Rhetorical Appeals

Report
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Rhetoric is the Art of Persuasive Language
Writers and speakers use Rhetoric to convince
readers and listeners to do something or to
think something.
Think of every time you want to get your way.
You are using rhetoric without knowing it!
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The meaning of the word "rhetoric" seems to
differ depending on how the word is used
and who's using it.
You've probably heard politicians some time
or another dismiss the positions of their
opponents as "mere rhetoric."
You're probably also familiar with the idea of
a rhetorical question—a question that is
meant to make a point and not meant to be
answered.
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Here are some classic (and some would say lessthan-reputable) examples of rhetoric:
◦ When a politician tries to get you to vote for him,
he is using rhetoric.
◦ When a lawyer tries to move a jury, she is using
rhetoric.
◦ When a government produces propaganda, it is
using rhetoric.
◦ When an advertisement tries to get you to buy
something, it is using rhetoric.
◦ When the president gives a speech, he is using
rhetoric.
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When someone writes an office memo, he is using
rhetoric.
When a newspaper writer offers her depiction of what
happened last night, she is using rhetoric.
When a scientist presents theories or results, she is
using rhetoric.
When you write your mom or dad an email, you are
using rhetoric.
And yes, when I'm trying to explain about rhetoric,
I'm using rhetoric.
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Rhetoric throughout most of history referred to the
arts of speechmaking and oratory.
In this class, we will use it to refer to persuasion that
occurs through any medium, not just text or speech.
Eventually, I hope you start to see all communication
as rhetorical—that is, as a set of deliberate, strategic
decisions that someone made to achieve a certain
purpose with a certain audience.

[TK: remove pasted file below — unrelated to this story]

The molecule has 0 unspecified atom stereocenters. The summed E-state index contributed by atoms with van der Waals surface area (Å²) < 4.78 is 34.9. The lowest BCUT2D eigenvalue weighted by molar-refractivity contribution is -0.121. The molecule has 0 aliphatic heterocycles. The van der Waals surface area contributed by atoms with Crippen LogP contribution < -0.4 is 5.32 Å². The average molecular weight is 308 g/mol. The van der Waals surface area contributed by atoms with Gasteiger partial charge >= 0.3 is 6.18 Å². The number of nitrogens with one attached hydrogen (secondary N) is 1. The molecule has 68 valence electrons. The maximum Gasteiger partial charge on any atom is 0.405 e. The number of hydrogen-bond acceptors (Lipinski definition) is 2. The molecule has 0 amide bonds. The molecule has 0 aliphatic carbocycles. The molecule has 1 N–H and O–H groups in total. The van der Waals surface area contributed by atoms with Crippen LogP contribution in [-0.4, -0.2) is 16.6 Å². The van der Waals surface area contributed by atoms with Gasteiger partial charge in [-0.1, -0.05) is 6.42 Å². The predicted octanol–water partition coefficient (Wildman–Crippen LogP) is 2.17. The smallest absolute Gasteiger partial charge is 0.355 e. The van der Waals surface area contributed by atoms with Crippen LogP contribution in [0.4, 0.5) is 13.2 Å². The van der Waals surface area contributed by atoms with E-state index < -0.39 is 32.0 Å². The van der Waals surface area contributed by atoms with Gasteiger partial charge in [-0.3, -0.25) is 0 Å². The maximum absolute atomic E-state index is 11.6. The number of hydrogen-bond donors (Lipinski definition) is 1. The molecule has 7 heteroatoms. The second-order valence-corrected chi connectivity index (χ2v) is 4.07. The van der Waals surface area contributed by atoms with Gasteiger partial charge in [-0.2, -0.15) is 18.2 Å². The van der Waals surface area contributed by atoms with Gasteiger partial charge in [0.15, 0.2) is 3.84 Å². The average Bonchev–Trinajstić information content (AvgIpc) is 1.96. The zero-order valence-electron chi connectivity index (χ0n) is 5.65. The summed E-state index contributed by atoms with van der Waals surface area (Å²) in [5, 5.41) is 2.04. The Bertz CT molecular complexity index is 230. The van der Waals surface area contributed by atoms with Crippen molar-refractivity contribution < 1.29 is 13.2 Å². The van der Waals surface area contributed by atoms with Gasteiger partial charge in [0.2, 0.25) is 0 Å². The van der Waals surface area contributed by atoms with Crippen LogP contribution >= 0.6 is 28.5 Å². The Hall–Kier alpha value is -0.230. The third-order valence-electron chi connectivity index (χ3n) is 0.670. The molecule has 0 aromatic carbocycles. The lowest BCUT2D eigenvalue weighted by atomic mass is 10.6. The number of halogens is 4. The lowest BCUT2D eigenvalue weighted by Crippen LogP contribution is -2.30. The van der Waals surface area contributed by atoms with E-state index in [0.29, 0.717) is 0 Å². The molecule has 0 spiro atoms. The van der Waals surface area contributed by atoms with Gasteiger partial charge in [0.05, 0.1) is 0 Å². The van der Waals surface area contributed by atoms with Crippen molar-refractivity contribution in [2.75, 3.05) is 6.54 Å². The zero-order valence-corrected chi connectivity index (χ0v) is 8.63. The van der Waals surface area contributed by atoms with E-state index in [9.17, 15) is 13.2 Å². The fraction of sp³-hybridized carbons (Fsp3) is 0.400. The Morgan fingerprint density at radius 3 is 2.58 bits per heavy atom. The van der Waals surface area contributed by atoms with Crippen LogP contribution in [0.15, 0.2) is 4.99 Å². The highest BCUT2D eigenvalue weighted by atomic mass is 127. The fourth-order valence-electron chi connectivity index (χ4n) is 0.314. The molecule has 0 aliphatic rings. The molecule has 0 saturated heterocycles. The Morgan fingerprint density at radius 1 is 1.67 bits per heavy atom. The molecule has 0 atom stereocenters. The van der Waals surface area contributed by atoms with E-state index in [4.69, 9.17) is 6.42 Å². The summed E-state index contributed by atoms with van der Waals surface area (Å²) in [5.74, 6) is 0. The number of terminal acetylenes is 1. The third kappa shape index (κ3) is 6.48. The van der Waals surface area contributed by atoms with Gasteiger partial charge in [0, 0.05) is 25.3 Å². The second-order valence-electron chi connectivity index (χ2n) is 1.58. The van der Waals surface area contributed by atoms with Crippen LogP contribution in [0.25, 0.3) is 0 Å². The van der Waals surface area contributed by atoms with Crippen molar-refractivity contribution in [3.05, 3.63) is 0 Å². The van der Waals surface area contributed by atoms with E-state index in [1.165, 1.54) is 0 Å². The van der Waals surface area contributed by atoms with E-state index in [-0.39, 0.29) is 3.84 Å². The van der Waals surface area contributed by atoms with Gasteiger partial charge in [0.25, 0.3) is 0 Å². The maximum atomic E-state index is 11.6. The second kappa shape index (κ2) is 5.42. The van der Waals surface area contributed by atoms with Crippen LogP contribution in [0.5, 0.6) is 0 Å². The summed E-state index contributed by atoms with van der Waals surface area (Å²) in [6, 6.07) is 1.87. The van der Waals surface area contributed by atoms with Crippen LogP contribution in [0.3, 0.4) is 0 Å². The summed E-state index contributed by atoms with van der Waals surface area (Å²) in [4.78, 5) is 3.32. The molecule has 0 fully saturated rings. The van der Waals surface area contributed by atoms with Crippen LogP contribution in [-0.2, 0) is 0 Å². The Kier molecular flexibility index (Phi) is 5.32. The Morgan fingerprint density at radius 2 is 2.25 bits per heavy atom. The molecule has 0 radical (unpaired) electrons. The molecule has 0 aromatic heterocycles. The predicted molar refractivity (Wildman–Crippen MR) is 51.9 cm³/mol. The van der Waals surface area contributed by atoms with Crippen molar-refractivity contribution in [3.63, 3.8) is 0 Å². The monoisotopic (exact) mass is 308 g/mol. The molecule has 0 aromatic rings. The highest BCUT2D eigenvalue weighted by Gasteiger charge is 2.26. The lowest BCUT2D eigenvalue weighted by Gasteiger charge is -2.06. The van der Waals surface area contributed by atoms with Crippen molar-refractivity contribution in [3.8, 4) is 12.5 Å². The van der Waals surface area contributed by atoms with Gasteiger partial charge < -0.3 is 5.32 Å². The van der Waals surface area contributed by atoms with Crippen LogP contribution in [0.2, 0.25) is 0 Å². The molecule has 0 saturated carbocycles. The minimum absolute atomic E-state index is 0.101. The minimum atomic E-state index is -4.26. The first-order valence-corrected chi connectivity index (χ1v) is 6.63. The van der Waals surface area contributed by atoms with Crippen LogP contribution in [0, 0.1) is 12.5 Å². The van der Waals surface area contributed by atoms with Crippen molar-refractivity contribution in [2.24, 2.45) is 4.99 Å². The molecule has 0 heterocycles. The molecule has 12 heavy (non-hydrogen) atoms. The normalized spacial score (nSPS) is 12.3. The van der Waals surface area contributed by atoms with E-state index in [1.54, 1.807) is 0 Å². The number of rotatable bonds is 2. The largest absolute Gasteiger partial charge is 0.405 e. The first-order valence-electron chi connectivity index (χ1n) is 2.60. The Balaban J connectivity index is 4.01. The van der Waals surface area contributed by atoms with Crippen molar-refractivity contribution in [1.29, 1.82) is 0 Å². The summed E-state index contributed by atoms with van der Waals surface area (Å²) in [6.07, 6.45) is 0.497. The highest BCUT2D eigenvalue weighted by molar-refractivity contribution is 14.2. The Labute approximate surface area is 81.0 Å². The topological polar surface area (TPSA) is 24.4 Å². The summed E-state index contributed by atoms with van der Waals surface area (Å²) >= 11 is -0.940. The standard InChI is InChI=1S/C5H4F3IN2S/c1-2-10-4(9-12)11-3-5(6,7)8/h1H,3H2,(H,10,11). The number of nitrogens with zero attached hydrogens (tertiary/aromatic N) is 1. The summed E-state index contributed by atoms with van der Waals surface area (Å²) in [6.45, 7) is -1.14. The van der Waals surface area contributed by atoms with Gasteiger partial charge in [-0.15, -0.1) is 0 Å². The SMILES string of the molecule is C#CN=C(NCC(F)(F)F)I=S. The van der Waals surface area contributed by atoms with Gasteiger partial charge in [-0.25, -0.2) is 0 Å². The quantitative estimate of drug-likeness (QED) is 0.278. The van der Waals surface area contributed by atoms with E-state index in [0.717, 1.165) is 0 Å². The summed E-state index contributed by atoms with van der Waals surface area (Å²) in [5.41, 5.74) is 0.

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A way of thinking about what's involved in
any communication/persuasion scenario.
The 3 elements of The Rhetorical Triangle
are:
◦ a speaker or writer (who performs the rhetoric),
◦ an audience (the people addressed), and
◦ a purpose (the message communicated with the
audience)
Writer/Speaker
Purpose/Message
Audience
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Aristotle (an ancient Greek philosopher)
identified three major tactics that we use
when we go about persuading people.
We call these tactics rhetorical appeals
Aristotle taught that a speaker’s ability to
persuade an audience is based on how well
the speaker appeals to that audience in three
different areas:
◦ ethos
◦ logos
◦ pathos
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refers to the character or authority of the
speaker/writer. As an audience, our
perception of the speaker/writer's ethos is
what leads us to trust them.
It involves the trustworthiness and
credibility of the speaker/writer
Is the speaker/writer dependable? Is he
knowledgeable? Can we trust him?
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In many cases ethos is pretty transparent: if Rachel Ray wanted to
tell us how to make Chicken Marsala, we would probably just
implicitly assume that she knew what she was talking about. After
all, she has built her ethos in the sense of authority by
demonstrating her cooking abilities every day on nationwide